- "Do something"; social entrepreneurs are not thought leaders or academics. They are people who get things done and they do this by marshalling their own resources (internal and external) and expending personal energy on keeping the action going. They are in for the long term and demonstrate remarkable consistency of purpose. They are 'doe-ers'.
- "Solution"; They are entirely solution focused. They constantly work to find a solutions to keep their work moving forward. They tend not to use the language of "problems" or consider problems as barriers - instead they are the opportunities to improve and speed up implementation. Sounds a bit obvious and trite - but the case studies in this book demonstrate this.
Wednesday, 2 January 2013
- What is my POV and why have I chosen to read this?
- Who funded the work and how might this present itself in any bias?
- What has been left out of the paper (by methodology)?
- What terms are important in this paper and do they fit with my definitions?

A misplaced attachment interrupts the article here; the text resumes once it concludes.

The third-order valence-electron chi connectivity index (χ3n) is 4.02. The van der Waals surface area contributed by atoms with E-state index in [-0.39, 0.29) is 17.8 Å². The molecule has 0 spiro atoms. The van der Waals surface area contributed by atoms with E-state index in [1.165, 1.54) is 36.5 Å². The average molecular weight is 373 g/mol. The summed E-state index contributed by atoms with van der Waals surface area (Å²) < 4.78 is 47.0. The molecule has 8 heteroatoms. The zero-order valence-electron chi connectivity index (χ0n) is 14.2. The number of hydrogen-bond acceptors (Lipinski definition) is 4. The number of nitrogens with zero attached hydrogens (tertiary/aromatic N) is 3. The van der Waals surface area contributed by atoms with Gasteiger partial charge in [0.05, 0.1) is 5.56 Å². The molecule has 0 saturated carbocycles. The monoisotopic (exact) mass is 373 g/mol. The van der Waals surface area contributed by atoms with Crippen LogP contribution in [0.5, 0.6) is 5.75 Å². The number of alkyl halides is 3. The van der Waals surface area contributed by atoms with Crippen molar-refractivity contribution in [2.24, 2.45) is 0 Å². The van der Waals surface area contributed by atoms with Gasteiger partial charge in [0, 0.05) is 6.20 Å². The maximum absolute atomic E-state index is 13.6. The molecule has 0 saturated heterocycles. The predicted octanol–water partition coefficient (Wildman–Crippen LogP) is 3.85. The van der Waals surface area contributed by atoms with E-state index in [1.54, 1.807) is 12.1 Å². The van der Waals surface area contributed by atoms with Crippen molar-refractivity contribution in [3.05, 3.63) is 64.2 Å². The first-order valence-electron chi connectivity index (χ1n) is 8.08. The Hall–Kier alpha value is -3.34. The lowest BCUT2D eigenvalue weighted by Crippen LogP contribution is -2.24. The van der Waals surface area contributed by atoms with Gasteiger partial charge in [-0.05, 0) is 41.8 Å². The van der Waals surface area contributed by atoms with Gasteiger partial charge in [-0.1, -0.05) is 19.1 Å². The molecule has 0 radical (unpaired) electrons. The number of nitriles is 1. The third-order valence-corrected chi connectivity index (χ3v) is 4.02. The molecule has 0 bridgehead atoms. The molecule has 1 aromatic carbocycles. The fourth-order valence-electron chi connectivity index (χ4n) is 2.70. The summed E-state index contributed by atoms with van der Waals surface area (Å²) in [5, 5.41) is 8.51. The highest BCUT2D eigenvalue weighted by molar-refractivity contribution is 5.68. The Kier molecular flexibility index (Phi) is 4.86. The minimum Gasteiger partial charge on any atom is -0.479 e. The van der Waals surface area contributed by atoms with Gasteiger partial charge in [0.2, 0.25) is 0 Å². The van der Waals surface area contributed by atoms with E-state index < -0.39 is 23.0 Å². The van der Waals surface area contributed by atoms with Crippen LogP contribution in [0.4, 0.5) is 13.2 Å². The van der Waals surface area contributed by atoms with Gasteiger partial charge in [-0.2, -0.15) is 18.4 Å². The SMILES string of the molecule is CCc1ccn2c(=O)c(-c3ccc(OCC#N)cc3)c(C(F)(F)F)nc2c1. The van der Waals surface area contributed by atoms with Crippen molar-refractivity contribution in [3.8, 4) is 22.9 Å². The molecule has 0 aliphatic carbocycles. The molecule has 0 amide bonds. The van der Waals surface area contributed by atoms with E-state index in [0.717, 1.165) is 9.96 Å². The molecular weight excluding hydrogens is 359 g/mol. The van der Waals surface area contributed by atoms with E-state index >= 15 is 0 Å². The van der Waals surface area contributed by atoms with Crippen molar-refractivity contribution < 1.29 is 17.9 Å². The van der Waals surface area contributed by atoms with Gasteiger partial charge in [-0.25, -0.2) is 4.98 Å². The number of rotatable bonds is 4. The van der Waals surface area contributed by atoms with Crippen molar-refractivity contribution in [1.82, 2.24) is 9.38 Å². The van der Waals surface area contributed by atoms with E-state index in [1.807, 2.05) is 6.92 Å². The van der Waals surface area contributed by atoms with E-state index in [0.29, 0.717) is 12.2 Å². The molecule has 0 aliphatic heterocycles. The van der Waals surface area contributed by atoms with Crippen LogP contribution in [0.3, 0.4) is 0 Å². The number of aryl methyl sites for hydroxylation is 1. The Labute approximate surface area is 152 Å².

- What can I learn from this paper; how does it confirm my views or bring me new ideas?
- What similar papers are available that I’d like to follow up?
- How credible is the author/s? What might be their biases? Does this matter to me?
Gandi had a saying that you need to "Be the change you want to be". So if you want to be a thought leader, you need to be one. Obvious, yes? No, it isn't. I know some people who call themselves a fisherman but fish only once a decade, or they say they are a writer of novels, but they've yet to do more than the first chapter. To be a thought leader takes effort and invest in being one.
Tuesday, 1 January 2013
- anyone who chooses to influence on a specific topic
- who doesn't have the responsibility to implement the ideas
- who is recognised by others as having influence on a specific topic
- who has something to gain from hereir influence